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"The keys are on the table."

Translation:Aia nā kī i ke pākaukau.

October 8, 2018

21 Comments


https://www.duolingo.com/profile/RickGregg1

Why is it "ke" pakaukau instead of "ka"??


https://www.duolingo.com/profile/kelii....

It is an exception to the rule of k, e, a, o.


https://www.duolingo.com/profile/MacKinzieRob

I wish DLHawaiian would not show the whole sentence when I put the cursor over just one word.


https://www.duolingo.com/profile/SnezanaRus

I don't understand. Why does it give me i as correct solution, if there is only ma available in word bank. And they should both mean on.

Please help. This one confuses me.


https://www.duolingo.com/profile/DouglasJulien

i and ma are interchangable. I seem to remember that one was considered "more specific" than the other, but they both mean in/at/on.


https://www.duolingo.com/profile/sheldon.abril

"i" and "ma" are interchangeable for in/on/at, but only "i" can be used as "to", as in going to somewhere, for example: hele i ke kula - go to school. you can't use "ma" in this sentence structure.


https://www.duolingo.com/profile/KarinLynn1

so "ma ke pakaukau" shouldn't have been marked wrong for "on the table"?


https://www.duolingo.com/profile/SDB333

"aia nā kī ma ke pākaukau" was just marked correct for me (Feb 2020)


https://www.duolingo.com/profile/Jessi784299

Mahalo, e sheldon.abril! :D


https://www.duolingo.com/profile/Mike421411

Ae, mahalo 'oe e Sheldon.


https://www.duolingo.com/profile/Harry213260

Mahalo, Sheldon


https://www.duolingo.com/profile/Mike421411

So shouldn't ma be acceptable in this case?


https://www.duolingo.com/profile/bebah85

"i" is in/on/at in moving. "Ma" is in/on/at static


https://www.duolingo.com/profile/HklaniClee

Ma is the better choice for this sentence. See comments re "aia" sentences at: https://forum.duolingo.com/comment/30194144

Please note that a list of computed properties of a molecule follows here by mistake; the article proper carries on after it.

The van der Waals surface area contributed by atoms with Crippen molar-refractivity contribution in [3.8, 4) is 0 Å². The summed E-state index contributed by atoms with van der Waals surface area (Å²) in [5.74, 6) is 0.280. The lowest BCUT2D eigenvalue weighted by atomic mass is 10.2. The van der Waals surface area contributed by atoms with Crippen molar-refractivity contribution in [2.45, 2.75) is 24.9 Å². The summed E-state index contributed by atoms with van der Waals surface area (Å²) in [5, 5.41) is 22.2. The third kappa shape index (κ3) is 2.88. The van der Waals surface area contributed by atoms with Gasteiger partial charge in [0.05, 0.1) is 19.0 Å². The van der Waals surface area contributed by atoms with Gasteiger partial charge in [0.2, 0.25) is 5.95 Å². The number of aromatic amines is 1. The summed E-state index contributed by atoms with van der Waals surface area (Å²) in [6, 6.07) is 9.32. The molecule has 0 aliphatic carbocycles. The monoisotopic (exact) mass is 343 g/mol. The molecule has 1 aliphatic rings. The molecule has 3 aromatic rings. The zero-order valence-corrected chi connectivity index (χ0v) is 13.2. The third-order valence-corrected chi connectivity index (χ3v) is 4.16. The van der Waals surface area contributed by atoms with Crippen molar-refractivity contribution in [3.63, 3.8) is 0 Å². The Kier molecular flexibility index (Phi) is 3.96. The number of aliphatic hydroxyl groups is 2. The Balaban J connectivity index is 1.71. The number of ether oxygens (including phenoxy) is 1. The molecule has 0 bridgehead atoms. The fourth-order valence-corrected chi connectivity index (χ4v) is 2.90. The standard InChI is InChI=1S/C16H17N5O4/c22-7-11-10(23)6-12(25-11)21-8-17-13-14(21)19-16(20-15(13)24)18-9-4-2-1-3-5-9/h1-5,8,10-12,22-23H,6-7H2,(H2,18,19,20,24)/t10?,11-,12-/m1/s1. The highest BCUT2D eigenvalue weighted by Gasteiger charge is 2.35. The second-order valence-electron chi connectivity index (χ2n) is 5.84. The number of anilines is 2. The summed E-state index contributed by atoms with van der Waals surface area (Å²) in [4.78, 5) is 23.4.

https://www.duolingo.com/profile/KarinLynn1

Great link! (I gave away a lingot on that one! ;)


https://www.duolingo.com/profile/Kamakaeha

I learned before that i was used for being in a location at the moment, and ma was used for having been or from a location, for example, I come from Molokai, ma Molokai, but I am in the kitchen, i ka lumi kuke. So, now I'm not sure. sigh...


https://www.duolingo.com/profile/kelii....

Aloha e Kamakaeha. It appears that you are thinking of the two ways to say from instead - no and mai. No is for the place you are originally from - your "one hānau", whereas mai is from a place you simply visited, like a restaurant. For i & ma, they are interchangeable in locational sentences with Aia. The difference is that the word i also indicates movement, to a place, that the word ma does not mean.


https://www.duolingo.com/profile/Jessi784299

that's a really good explanation ! mahalo :D


https://www.duolingo.com/profile/KarinLynn1

Hmmmm...except that in the Papa 'Ōlelo I'm taking from UH (virtually now - https://www.facebook.com/ktuhfm/ - it is GREAT!) taught us "No hea mai au?" (with both words in the sentence) as the way to ask the question? Maybe that uses "mai" in a different sense? (used as "toward the speaker," as I understood it?)

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